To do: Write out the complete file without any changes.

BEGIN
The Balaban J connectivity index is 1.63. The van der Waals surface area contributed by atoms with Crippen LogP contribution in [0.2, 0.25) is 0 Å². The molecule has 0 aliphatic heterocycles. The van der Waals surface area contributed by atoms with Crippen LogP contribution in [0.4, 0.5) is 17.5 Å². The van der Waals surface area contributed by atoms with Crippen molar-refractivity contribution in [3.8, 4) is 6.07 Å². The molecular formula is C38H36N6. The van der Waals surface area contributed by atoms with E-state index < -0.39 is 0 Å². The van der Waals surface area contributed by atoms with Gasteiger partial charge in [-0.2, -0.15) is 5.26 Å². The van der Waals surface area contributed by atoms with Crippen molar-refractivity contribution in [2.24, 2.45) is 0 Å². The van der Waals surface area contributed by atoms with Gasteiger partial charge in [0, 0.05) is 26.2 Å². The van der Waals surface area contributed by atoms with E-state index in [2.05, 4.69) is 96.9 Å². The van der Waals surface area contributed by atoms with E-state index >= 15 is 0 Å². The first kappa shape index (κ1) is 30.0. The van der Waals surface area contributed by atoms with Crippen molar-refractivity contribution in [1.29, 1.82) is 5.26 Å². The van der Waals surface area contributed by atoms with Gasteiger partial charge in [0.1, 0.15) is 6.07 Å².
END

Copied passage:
The Balaban J connectivity index is 1.63. The van der Waals surface area contributed by atoms with Crippen LogP contribution in [0.2, 0.25) is 0 Å². The molecule has 0 aliphatic heterocycles. The van der Waals surface area contributed by atoms with Crippen LogP contribution in [0.4, 0.5) is 17.5 Å². The van der Waals surface area contributed by atoms with Crippen molar-refractivity contribution in [3.8, 4) is 6.07 Å². The molecular formula is C38H36N6. The van der Waals surface area contributed by atoms with E-state index < -0.39 is 0 Å². The van der Waals surface area contributed by atoms with Gasteiger partial charge in [-0.2, -0.15) is 5.26 Å². The van der Waals surface area contributed by atoms with Crippen molar-refractivity contribution in [2.24, 2.45) is 0 Å². The van der Waals surface area contributed by atoms with Gasteiger partial charge in [0, 0.05) is 26.2 Å². The van der Waals surface area contributed by atoms with E-state index in [2.05, 4.69) is 96.9 Å². The van der Waals surface area contributed by atoms with E-state index >= 15 is 0 Å². The first kappa shape index (κ1) is 30.0. The van der Waals surface area contributed by atoms with Crippen molar-refractivity contribution in [1.29, 1.82) is 5.26 Å². The van der Waals surface area contributed by atoms with Gasteiger partial charge in [0.1, 0.15) is 6.07 Å².